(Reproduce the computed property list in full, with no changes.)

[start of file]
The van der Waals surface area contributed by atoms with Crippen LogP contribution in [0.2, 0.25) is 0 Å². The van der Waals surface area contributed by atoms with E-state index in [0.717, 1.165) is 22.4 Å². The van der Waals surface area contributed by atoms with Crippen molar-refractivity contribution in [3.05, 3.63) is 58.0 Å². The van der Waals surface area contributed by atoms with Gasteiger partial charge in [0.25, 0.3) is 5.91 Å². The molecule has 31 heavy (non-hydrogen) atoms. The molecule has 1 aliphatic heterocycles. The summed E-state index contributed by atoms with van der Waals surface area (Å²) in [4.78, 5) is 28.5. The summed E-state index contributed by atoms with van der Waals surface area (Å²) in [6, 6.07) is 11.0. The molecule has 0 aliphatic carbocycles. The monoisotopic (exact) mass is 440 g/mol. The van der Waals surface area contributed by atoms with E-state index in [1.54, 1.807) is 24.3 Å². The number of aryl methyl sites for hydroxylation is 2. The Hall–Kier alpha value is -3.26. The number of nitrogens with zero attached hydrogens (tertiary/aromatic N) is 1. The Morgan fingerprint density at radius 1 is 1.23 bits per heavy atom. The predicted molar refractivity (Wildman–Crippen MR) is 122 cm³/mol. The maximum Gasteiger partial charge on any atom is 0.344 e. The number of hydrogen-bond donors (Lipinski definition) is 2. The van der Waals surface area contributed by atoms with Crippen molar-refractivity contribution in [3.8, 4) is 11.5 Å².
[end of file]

The van der Waals surface area contributed by atoms with Crippen LogP contribution in [0.2, 0.25) is 0 Å². The van der Waals surface area contributed by atoms with E-state index in [0.717, 1.165) is 22.4 Å². The van der Waals surface area contributed by atoms with Crippen molar-refractivity contribution in [3.05, 3.63) is 58.0 Å². The van der Waals surface area contributed by atoms with Gasteiger partial charge in [0.25, 0.3) is 5.91 Å². The molecule has 31 heavy (non-hydrogen) atoms. The molecule has 1 aliphatic heterocycles. The summed E-state index contributed by atoms with van der Waals surface area (Å²) in [4.78, 5) is 28.5. The summed E-state index contributed by atoms with van der Waals surface area (Å²) in [6, 6.07) is 11.0. The molecule has 0 aliphatic carbocycles. The monoisotopic (exact) mass is 440 g/mol. The van der Waals surface area contributed by atoms with E-state index in [1.54, 1.807) is 24.3 Å². The number of aryl methyl sites for hydroxylation is 2. The Hall–Kier alpha value is -3.26. The number of nitrogens with zero attached hydrogens (tertiary/aromatic N) is 1. The Morgan fingerprint density at radius 1 is 1.23 bits per heavy atom. The predicted molar refractivity (Wildman–Crippen MR) is 122 cm³/mol. The maximum Gasteiger partial charge on any atom is 0.344 e. The number of hydrogen-bond donors (Lipinski definition) is 2. The van der Waals surface area contributed by atoms with Crippen molar-refractivity contribution in [3.8, 4) is 11.5 Å².